While waiting on the decision on the application, the SLSFL arranged a series of holiday exhibition games against a team of professionals from Hamilton, Ontario. As that team was an organization, the playing of those matched would effectively bar the SLSFL from joining the U.S.F.A. Later the SLSFL received a telegram stating that the application for admission into the U.S.F.A. was referred by the national body to the Missouri Division for consideration and that playing against the Hamilton team would lead to the SLSFL being blacklisted for all time and their players receiving the same penalty.
Innisfails won the fall half of the SLSFL season the Sunday before Christmas and, since the league had yet to hear about their application, the SLSFL teams played holiday exhibitions against non-affiliated teams from Hamilton and Toronto. This effectively scuttled the application and ended the peace negotiations.
Tired of the infighting, damage to the game, and loss of income due to dwindling attendance, players from both professional leagues got together to arrange a series of three games between St. Leo's and Innisfails for the city title starting the end of February. The players were unable to schedule the matches so the regularly scheduled games went on. But, the FPSL was in danger of losing its home grounds because the owners of the Federal League baseball team was upset at how the soccer matches were damaging the field. And, because paid admissions were so low (only 68 for the doubleheader on February 7), the matches weren't worth it for the park owners as well.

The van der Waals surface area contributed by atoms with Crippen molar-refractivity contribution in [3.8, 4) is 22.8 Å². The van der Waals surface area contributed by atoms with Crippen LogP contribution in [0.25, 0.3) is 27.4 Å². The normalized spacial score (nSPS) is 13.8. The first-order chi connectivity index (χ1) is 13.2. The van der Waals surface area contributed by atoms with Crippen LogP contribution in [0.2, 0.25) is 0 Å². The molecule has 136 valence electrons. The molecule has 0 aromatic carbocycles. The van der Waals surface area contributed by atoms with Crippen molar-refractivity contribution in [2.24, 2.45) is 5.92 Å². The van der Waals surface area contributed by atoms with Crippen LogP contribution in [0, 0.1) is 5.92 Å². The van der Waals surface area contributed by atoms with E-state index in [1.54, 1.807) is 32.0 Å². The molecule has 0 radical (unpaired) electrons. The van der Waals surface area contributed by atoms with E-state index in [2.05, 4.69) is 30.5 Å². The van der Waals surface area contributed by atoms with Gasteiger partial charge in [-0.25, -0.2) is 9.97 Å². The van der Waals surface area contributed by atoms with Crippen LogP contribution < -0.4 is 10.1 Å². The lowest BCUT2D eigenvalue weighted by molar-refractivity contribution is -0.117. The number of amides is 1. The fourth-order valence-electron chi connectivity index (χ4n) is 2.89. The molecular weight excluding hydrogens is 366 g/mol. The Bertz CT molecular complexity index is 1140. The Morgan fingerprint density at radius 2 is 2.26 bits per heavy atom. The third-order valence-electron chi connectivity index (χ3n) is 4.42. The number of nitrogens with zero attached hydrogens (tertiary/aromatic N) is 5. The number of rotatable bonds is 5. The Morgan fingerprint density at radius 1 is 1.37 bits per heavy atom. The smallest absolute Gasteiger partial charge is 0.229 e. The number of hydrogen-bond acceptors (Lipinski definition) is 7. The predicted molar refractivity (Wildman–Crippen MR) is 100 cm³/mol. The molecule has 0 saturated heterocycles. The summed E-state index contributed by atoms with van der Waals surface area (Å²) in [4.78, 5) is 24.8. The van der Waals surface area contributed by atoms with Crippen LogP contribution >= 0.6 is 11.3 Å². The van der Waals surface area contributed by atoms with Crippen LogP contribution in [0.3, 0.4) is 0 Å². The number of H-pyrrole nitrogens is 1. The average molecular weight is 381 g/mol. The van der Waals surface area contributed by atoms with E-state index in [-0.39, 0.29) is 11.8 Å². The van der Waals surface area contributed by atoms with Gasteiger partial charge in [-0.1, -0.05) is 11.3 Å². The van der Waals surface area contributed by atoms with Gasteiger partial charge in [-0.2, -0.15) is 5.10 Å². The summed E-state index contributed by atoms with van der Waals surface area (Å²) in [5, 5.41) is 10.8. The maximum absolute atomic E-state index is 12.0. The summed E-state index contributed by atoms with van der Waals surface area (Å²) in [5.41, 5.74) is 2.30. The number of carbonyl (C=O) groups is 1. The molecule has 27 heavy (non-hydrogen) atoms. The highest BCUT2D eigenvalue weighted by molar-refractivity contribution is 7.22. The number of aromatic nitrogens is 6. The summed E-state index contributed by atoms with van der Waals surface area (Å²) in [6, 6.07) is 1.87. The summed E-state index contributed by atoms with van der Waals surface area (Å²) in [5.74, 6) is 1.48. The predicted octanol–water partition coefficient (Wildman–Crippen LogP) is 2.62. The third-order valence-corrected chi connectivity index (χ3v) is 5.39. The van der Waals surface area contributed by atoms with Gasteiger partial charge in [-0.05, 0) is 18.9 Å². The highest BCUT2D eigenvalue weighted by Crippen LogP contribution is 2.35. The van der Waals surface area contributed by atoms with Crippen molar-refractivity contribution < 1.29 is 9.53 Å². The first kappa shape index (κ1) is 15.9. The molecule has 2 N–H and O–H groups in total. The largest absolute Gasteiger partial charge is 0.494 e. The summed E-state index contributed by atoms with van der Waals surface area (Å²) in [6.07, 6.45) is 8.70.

All these troubles finally got the rival league officials together to plan for a four-team interleague series between the top two teams from each league: St. Leo's and Ben Millers from the FPSL; and Innisfails and Columbus Club from the SLSFL. The plan was for the team with the most points after three contest to hold the title of city champions.
A connected situation was a possible issue with the U.S.F.A. The Missouri Association had practically ceased to exist as the only league that appeared to have paid its dues was the FPSL. The U.S.F.A. still considered it to exist but Winton Barker, president of the FPSL, understood that his league had withdrawn from the Missouri Association and was directly affiliated with the U.S.F.A. Secretary Thomas Cahill of the U.S.F.A. said the FPSL was still a member of the Missouri Association.